You can sample all the different cheeses from their range and even take some home with you for a picnic. The deli also has crackers, biscuits and breads to complete your gourmet feast.
Aside from the cheesy goodness, Maggie Beer has done much to promote the region as a foodie destination. The famed cook and author of “Maggie’s Table” moved to the area with her husband, Colin, in the early 1970s to farm pheasants. The couple later opened their famous Farm Shop, which has contributed greatly to the region’s growing reputation for gourmet cuisine.
Spend a day at the farm or head over to their luxury boutique homestead The Louise for a truly memorable getaway. Featuring seven well-appointed rooms, the property is ideal for those looking for a luxurious retreat. Enjoy king-sized beds, soft robes and slippers, rain showers and a private terrace. Guests can also soak up the Barossa way of life by enjoying a drink in their Outdoor Bush Bath, a luxury bathtub surrounded by lush greenery in the secluded forest.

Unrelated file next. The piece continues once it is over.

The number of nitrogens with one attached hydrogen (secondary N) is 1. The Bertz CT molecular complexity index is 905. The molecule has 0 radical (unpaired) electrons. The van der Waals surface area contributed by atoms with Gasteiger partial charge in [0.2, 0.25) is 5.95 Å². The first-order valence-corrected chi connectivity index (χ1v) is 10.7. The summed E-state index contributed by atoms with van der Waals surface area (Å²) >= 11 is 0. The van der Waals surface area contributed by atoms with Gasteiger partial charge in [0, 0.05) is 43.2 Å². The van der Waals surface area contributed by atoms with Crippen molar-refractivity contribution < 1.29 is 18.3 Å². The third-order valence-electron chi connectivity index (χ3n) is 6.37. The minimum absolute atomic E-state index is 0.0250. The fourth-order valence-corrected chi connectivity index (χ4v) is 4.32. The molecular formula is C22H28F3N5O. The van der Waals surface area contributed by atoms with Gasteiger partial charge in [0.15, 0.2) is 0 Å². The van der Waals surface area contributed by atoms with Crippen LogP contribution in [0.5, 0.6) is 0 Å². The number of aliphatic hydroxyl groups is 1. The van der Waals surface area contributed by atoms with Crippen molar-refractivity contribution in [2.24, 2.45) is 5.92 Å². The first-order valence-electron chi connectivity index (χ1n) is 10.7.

2. Melba’s Chocolates
The fertile plains, bountiful orchards and prolific soils that create South Australia’s great wines are also responsible for a myriad of fine foods, with chocolate and cheese two of the highlights. A recent world first study from the University of South Australia (UniSA) reveals that tourists who consider local food as a key element of their holiday experience are ten times more likely to spend money on food.